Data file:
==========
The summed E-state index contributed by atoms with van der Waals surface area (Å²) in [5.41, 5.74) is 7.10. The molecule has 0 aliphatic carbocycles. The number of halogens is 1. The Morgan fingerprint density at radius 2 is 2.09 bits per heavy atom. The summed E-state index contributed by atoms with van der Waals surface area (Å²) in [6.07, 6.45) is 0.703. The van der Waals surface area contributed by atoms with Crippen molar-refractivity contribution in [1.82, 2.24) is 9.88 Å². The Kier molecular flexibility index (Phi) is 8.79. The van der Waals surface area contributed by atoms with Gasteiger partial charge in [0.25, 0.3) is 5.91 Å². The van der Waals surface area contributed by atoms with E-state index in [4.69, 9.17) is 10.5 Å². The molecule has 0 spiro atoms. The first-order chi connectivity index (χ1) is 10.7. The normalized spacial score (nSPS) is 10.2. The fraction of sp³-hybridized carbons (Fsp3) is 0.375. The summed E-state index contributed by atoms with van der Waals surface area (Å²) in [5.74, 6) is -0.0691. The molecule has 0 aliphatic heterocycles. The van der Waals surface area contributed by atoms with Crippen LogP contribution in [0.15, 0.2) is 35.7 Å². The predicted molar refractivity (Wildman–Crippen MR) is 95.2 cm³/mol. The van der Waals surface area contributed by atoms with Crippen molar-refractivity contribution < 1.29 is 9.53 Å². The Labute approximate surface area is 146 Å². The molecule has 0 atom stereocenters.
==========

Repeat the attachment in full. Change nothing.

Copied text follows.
The summed E-state index contributed by atoms with van der Waals surface area (Å²) in [5.41, 5.74) is 7.10. The molecule has 0 aliphatic carbocycles. The number of halogens is 1. The Morgan fingerprint density at radius 2 is 2.09 bits per heavy atom. The summed E-state index contributed by atoms with van der Waals surface area (Å²) in [6.07, 6.45) is 0.703. The van der Waals surface area contributed by atoms with Crippen molar-refractivity contribution in [1.82, 2.24) is 9.88 Å². The Kier molecular flexibility index (Phi) is 8.79. The van der Waals surface area contributed by atoms with Gasteiger partial charge in [0.25, 0.3) is 5.91 Å². The van der Waals surface area contributed by atoms with E-state index in [4.69, 9.17) is 10.5 Å². The molecule has 0 spiro atoms. The first-order chi connectivity index (χ1) is 10.7. The normalized spacial score (nSPS) is 10.2. The fraction of sp³-hybridized carbons (Fsp3) is 0.375. The summed E-state index contributed by atoms with van der Waals surface area (Å²) in [5.74, 6) is -0.0691. The molecule has 0 aliphatic heterocycles. The van der Waals surface area contributed by atoms with Crippen LogP contribution in [0.15, 0.2) is 35.7 Å². The predicted molar refractivity (Wildman–Crippen MR) is 95.2 cm³/mol. The van der Waals surface area contributed by atoms with Crippen molar-refractivity contribution < 1.29 is 9.53 Å². The Labute approximate surface area is 146 Å². The molecule has 0 atom stereocenters.